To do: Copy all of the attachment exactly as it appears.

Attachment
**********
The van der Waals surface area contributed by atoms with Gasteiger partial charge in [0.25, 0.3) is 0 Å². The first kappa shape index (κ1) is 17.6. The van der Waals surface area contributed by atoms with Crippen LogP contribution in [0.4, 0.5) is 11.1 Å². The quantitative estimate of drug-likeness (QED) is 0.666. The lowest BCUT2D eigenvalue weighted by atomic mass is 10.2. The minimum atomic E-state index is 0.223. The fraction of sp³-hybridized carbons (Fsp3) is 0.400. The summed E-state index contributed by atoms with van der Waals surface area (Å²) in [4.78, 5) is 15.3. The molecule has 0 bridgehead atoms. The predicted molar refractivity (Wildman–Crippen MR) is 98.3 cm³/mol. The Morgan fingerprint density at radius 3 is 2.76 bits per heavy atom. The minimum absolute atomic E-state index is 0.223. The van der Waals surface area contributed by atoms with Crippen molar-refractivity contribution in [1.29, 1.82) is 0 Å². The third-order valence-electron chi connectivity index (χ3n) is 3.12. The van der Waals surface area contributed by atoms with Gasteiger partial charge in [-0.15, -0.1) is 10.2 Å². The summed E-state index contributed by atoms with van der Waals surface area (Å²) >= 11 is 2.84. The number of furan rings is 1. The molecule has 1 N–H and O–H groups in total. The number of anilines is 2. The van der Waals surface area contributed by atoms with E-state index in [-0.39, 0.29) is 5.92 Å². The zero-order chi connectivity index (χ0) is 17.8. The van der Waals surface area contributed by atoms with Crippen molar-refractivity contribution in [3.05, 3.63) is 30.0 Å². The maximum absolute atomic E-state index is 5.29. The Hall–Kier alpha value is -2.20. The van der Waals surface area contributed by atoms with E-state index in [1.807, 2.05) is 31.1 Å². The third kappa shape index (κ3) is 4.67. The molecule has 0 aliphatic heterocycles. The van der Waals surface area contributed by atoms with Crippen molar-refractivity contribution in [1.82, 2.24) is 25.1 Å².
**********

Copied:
The van der Waals surface area contributed by atoms with Gasteiger partial charge in [0.25, 0.3) is 0 Å². The first kappa shape index (κ1) is 17.6. The van der Waals surface area contributed by atoms with Crippen LogP contribution in [0.4, 0.5) is 11.1 Å². The quantitative estimate of drug-likeness (QED) is 0.666. The lowest BCUT2D eigenvalue weighted by atomic mass is 10.2. The minimum atomic E-state index is 0.223. The fraction of sp³-hybridized carbons (Fsp3) is 0.400. The summed E-state index contributed by atoms with van der Waals surface area (Å²) in [4.78, 5) is 15.3. The molecule has 0 bridgehead atoms. The predicted molar refractivity (Wildman–Crippen MR) is 98.3 cm³/mol. The Morgan fingerprint density at radius 3 is 2.76 bits per heavy atom. The minimum absolute atomic E-state index is 0.223. The van der Waals surface area contributed by atoms with Crippen molar-refractivity contribution in [1.29, 1.82) is 0 Å². The third-order valence-electron chi connectivity index (χ3n) is 3.12. The van der Waals surface area contributed by atoms with Gasteiger partial charge in [-0.15, -0.1) is 10.2 Å². The summed E-state index contributed by atoms with van der Waals surface area (Å²) >= 11 is 2.84. The number of furan rings is 1. The molecule has 1 N–H and O–H groups in total. The number of anilines is 2. The van der Waals surface area contributed by atoms with E-state index in [-0.39, 0.29) is 5.92 Å². The zero-order chi connectivity index (χ0) is 17.8. The van der Waals surface area contributed by atoms with Crippen molar-refractivity contribution in [3.05, 3.63) is 30.0 Å². The maximum absolute atomic E-state index is 5.29. The Hall–Kier alpha value is -2.20. The van der Waals surface area contributed by atoms with E-state index in [1.807, 2.05) is 31.1 Å². The third kappa shape index (κ3) is 4.67. The molecule has 0 aliphatic heterocycles. The van der Waals surface area contributed by atoms with Crippen molar-refractivity contribution in [1.82, 2.24) is 25.1 Å².